/* get required data and place into @info dynamic table */
insert into @info
select mf.database_id,
db.name as 'dbname',
mf.name as 'virtual_file_name',
mf.type_desc,
REVERSE(SUBSTRING(REVERSE(mf.physical_name), 0, CHARINDEX('\', REVERSE(mf.physical_name)))) as 'db_file_name',
LOWER(SUBSTRING(mf.physical_name, 0, LEN(mf.physical_name) - CHARINDEX('\', REVERSE(mf.physical_name)) + 1)) as 'file_path'

from sys.master_files mf
INNER JOIN sys.databases db ON mf.database_id = db.database_id
where mf.database_id NOT IN
(Select database_id from sys.databases
where sys.databases.name in ('tempdb','master','msdb','model','distribution'))
/* Create the scripted commands for the data files */
PRINT('MOVE DATA FILES');

/* Create a cursor on @info table where type_desc is ROWS */
declare c cursor for select id from @info where type_desc = 'ROWS'
open c
fetch next from c into @id

while @@fetch_Status=0 Begin

/* Assign required values into variables from @info db */
select @old_file_location = i.file_path,
@temp_virtual_file_name = i.virtual_file_name,
@temp_file_name = i.db_file_name,
@temp_dbname = i.dbname,
@temp_file_type = type_desc,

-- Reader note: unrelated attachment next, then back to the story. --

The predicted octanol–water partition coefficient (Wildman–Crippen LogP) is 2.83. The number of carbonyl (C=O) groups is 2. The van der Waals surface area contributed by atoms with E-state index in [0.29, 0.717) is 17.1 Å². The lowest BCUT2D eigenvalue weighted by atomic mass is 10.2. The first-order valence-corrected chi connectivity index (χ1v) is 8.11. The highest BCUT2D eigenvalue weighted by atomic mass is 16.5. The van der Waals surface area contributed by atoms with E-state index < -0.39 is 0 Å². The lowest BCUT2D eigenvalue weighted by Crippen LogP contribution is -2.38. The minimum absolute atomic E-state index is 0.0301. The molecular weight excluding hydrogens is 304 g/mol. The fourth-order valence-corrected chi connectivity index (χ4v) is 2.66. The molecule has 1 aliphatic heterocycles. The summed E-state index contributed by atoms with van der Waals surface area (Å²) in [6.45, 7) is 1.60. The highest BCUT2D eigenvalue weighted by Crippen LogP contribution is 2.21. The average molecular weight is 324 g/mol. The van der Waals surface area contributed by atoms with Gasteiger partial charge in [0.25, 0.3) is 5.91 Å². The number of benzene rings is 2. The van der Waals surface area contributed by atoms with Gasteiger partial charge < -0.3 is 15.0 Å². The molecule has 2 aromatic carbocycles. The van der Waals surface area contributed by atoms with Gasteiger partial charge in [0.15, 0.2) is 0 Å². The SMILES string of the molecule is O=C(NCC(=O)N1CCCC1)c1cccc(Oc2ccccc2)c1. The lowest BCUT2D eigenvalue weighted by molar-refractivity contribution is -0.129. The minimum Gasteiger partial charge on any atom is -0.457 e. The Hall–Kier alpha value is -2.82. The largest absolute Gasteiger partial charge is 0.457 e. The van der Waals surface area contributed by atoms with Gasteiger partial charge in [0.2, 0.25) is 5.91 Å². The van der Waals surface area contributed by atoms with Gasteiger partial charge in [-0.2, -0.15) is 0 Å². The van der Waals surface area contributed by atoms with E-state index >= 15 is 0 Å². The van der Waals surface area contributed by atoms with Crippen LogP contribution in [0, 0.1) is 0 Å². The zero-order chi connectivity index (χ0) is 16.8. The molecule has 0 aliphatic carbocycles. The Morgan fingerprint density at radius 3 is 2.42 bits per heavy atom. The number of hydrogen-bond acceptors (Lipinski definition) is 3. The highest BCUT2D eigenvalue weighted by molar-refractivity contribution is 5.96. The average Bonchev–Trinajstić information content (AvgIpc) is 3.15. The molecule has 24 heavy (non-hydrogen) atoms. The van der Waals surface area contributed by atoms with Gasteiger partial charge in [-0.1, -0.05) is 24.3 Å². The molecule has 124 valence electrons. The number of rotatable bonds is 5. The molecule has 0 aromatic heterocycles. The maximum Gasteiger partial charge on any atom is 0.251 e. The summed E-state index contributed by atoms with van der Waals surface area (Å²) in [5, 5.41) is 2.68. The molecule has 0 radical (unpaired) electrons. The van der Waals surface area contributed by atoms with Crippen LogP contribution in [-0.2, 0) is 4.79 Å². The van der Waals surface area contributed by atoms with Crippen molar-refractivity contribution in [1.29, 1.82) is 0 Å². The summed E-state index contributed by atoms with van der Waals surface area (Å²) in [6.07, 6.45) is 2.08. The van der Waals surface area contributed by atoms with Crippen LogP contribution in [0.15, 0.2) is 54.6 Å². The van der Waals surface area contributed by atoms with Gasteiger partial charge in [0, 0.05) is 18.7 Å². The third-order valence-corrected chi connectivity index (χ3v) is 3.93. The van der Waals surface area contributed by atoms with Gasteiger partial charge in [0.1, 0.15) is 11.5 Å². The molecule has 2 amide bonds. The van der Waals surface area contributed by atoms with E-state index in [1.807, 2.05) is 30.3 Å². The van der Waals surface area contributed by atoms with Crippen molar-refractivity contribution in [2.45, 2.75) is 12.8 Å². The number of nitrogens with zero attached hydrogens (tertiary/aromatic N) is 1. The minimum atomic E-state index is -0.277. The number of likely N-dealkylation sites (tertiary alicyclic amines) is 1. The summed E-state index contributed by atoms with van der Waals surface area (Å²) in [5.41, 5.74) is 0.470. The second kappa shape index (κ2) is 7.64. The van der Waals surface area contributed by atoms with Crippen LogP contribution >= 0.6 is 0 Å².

@temp_old_file_location = i.file_path,
from @info i
where id = @id

/* check if we need to move the files */
if @old_file_location <> @new_data_file_path
/* if we have to move files generate the scripts */
begin
set @tmpString = 'ALTER DATABASE [' + @temp_dbname + '] MODIFY FILE (NAME=[' + @temp_virtual_file_name + '], FILENAME=''' + @new_data_file_path + '\' + @temp_file_name+ ''')';
insert into @scripts values(1, @tmpString)
set @tmpString = 'ALTER DATABASE [' + @temp_dbname +'] SET OFFLINE WITH ROLLBACK IMMEDIATE';
insert into @scripts values(2, @tmpString)
set @tmpString = 'Xcopy /O /-Y /J /Y "' + @old_file_location + '\' + @temp_file_name + '" "' + @new_data_file_path + '\' + @temp_file_name + '"'
insert into @scripts values(3, @tmpString)
set @tmpString = 'ALTER DATABASE [' + @temp_dbname +'] SET ONLINE';
insert into @scripts values(4, @tmpString)

/* Update the @summary table to reflect the change */
insert into @summary values('MOVE DATA FILE', @temp_dbname, @temp_file_type, @temp_file_name, @temp_old_file_location, @new_data_file_path)
end
else
begin